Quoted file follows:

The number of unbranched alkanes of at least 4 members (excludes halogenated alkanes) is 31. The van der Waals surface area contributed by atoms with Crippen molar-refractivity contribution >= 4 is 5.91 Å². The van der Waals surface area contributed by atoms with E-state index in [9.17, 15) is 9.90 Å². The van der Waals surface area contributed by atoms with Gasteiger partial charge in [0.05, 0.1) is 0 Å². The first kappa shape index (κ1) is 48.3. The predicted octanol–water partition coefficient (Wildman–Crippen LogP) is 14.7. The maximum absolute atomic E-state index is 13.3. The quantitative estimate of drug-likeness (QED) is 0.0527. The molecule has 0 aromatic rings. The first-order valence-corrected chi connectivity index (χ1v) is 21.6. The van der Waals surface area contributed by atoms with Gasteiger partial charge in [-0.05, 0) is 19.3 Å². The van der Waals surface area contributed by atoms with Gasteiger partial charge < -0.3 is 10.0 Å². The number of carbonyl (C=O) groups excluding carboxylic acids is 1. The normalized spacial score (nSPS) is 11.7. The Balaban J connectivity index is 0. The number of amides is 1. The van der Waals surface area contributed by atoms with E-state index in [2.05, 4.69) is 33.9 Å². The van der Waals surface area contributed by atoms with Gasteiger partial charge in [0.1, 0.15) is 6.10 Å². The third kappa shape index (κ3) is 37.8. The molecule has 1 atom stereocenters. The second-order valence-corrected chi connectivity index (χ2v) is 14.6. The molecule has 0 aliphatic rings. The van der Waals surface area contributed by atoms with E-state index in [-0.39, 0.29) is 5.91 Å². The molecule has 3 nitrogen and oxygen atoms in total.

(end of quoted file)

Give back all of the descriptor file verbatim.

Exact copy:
The number of unbranched alkanes of at least 4 members (excludes halogenated alkanes) is 31. The van der Waals surface area contributed by atoms with Crippen molar-refractivity contribution >= 4 is 5.91 Å². The van der Waals surface area contributed by atoms with E-state index in [9.17, 15) is 9.90 Å². The van der Waals surface area contributed by atoms with Gasteiger partial charge in [0.05, 0.1) is 0 Å². The first kappa shape index (κ1) is 48.3. The predicted octanol–water partition coefficient (Wildman–Crippen LogP) is 14.7. The maximum absolute atomic E-state index is 13.3. The quantitative estimate of drug-likeness (QED) is 0.0527. The molecule has 0 aromatic rings. The first-order valence-corrected chi connectivity index (χ1v) is 21.6. The van der Waals surface area contributed by atoms with Gasteiger partial charge in [-0.05, 0) is 19.3 Å². The van der Waals surface area contributed by atoms with Gasteiger partial charge < -0.3 is 10.0 Å². The number of carbonyl (C=O) groups excluding carboxylic acids is 1. The normalized spacial score (nSPS) is 11.7. The Balaban J connectivity index is 0. The number of amides is 1. The van der Waals surface area contributed by atoms with E-state index in [2.05, 4.69) is 33.9 Å². The van der Waals surface area contributed by atoms with Gasteiger partial charge in [0.1, 0.15) is 6.10 Å². The third kappa shape index (κ3) is 37.8. The molecule has 1 atom stereocenters. The second-order valence-corrected chi connectivity index (χ2v) is 14.6. The molecule has 0 aliphatic rings. The van der Waals surface area contributed by atoms with E-state index in [-0.39, 0.29) is 5.91 Å². The molecule has 3 nitrogen and oxygen atoms in total.